Once again, Petit displays flashes of talent but remains a writer in search of a story.



A dreary, disjointed tale about a lovesick cop and other obsessive types, from the author of The Psalm Killer (1997).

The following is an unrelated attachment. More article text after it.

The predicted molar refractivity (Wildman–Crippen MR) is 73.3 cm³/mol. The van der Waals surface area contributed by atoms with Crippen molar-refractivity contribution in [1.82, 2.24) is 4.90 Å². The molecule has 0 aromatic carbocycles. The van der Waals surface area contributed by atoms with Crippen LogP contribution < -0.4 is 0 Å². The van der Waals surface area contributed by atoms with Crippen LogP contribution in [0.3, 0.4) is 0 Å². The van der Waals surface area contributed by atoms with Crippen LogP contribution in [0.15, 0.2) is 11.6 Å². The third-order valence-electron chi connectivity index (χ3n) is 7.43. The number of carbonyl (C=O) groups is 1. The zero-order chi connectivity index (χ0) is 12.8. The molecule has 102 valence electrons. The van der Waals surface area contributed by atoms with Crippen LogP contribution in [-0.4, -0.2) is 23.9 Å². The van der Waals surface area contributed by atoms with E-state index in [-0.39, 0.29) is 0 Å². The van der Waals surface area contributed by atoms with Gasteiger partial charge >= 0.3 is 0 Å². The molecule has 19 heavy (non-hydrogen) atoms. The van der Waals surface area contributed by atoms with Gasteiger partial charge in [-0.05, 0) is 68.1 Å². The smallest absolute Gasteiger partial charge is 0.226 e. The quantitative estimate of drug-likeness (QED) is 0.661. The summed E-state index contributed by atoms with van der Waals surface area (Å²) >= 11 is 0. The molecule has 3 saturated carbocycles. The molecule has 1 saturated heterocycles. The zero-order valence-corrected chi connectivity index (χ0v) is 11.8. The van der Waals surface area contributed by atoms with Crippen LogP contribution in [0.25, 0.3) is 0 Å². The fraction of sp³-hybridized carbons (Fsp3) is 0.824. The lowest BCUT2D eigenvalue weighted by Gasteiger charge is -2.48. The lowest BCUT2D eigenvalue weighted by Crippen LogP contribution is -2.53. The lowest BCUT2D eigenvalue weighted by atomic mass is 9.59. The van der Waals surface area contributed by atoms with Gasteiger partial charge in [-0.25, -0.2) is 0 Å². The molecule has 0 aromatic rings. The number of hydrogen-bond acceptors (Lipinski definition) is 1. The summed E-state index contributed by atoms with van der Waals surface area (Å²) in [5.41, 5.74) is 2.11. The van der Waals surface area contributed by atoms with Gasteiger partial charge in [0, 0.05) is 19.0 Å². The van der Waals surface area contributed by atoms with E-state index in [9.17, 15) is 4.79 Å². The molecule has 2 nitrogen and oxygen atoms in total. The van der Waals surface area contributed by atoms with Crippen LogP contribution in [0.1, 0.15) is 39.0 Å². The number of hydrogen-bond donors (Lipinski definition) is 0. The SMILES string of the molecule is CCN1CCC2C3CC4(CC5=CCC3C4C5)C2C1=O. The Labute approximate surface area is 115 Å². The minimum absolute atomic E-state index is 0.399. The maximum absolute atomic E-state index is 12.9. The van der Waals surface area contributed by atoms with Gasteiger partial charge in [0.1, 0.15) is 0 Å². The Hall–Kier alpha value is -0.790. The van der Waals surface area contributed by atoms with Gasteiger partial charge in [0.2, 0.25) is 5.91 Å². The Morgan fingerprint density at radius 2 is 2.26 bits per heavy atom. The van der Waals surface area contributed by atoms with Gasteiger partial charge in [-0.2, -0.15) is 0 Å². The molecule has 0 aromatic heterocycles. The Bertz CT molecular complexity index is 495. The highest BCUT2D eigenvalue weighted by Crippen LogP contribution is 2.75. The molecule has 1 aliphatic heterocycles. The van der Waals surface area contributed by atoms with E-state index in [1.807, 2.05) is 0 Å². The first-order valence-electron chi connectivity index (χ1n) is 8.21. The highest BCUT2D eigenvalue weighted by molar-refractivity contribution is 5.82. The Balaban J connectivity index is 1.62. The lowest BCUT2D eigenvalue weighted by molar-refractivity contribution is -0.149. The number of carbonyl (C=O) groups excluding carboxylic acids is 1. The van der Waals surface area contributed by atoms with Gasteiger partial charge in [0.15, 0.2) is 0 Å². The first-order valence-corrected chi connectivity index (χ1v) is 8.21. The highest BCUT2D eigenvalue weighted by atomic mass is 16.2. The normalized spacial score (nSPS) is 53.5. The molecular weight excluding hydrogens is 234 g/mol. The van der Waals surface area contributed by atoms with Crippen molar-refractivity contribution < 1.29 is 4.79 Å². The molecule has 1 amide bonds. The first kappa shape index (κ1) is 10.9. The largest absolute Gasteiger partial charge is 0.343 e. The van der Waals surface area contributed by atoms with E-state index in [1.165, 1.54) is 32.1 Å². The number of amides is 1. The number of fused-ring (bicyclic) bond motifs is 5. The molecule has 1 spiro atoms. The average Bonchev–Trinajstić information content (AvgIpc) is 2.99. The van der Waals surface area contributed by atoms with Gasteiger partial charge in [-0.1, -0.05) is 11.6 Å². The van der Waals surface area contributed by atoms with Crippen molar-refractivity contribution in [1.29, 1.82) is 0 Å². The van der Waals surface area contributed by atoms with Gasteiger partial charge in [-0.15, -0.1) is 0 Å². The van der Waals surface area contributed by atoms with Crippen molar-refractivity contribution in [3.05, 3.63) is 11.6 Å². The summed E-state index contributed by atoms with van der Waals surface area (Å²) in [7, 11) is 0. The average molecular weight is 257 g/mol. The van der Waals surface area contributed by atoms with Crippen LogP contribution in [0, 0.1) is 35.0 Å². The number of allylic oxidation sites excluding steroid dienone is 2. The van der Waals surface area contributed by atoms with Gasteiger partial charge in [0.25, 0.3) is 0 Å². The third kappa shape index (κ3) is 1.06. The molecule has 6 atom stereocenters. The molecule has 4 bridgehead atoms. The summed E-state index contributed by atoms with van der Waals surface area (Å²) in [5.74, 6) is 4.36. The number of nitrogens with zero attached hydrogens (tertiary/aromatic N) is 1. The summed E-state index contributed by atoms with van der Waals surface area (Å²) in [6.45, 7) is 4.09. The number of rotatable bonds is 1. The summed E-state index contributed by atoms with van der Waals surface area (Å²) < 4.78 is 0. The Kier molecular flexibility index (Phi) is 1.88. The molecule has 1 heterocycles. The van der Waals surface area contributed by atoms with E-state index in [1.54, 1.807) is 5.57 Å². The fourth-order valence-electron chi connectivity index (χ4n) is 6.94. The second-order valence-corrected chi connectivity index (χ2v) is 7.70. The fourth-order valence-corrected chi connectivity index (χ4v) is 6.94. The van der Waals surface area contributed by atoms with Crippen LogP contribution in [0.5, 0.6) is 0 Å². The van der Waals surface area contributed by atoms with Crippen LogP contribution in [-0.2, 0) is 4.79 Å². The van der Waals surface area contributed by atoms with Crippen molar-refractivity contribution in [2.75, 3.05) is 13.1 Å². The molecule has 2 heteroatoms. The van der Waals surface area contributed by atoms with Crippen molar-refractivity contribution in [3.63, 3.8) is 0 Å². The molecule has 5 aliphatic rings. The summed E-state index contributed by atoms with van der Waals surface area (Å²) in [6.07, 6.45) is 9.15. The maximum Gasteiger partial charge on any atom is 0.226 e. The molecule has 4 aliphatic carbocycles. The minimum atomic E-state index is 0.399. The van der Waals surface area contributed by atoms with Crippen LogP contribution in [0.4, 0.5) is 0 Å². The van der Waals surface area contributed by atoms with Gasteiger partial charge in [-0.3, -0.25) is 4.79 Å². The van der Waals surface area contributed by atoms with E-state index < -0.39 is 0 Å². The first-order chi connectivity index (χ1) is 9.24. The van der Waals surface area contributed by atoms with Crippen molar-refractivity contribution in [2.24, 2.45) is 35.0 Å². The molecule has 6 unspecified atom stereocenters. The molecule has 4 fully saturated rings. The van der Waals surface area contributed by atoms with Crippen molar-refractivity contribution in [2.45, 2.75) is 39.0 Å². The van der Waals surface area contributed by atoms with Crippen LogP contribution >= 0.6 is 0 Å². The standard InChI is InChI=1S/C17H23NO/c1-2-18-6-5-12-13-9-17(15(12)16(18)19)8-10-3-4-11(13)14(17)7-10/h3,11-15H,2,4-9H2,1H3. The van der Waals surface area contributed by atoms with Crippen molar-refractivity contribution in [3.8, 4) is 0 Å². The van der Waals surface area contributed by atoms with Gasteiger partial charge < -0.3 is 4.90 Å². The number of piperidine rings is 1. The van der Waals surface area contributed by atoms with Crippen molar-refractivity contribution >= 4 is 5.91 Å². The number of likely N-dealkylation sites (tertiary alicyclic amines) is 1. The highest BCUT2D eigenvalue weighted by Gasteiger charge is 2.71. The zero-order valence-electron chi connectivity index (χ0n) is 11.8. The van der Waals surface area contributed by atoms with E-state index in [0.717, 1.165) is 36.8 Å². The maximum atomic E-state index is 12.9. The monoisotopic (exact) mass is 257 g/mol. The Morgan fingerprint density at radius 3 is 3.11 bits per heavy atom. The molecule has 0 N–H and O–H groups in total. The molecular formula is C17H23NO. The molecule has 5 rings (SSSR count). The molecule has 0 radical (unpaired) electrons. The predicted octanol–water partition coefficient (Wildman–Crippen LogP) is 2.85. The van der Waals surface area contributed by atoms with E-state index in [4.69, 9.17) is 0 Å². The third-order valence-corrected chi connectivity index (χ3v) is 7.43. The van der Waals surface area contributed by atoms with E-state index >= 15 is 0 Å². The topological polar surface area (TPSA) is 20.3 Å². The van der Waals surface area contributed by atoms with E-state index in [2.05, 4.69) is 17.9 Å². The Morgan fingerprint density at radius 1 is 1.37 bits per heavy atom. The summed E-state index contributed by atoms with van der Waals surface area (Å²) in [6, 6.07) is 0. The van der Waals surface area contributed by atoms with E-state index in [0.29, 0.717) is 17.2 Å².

Youselli is a New York City police officer, apparently so underemployed that he's got scads of time to moonlight on behalf of McMahon, a once top-of-the-charts rock star now on a slow downward slide. From handling security at parties, Youselli has graduated to more complex chores when those upsetting letters start arriving: strange letters, intimate and erotic letters, scary letters signed, simply, Leah. Not for a minute, however, does McMahon believe that Leah wrote them. Leah, you see, has been dead for 20 years—a death that he himself witnessed. Find out the who and why behind this assault on his peace of mind, McMahon charges Youselli. Soon enough, however, as the epistolary flow continues unabated, the cop finds himself less detached about the case than a good detective ought to be. The letters reach out to him, something about them resonates in his cynical, hard-edged psyche. Leah becomes the stuff of his fantasies, more compelling to him than she ever was to McMahon. Meanwhile, Youselli's real life is in a state of severe dysfunction. His emotionally disturbed ex-wife may be stalking him, and he's enmeshed, at age 36, in two affairs with women decades older than he is. Nothing truly matters to Youselli, though, except the hunt for Leah. She was supposed to have died as the result of an accident, but did anyone actually see her corpse? Even a question as straightforward as that produces nothing but ambiguous answers. Youselli, driven, persists until he unexpectedly stumbles on the clues that unravel the mystery. By then, however, he wishes he hadn't.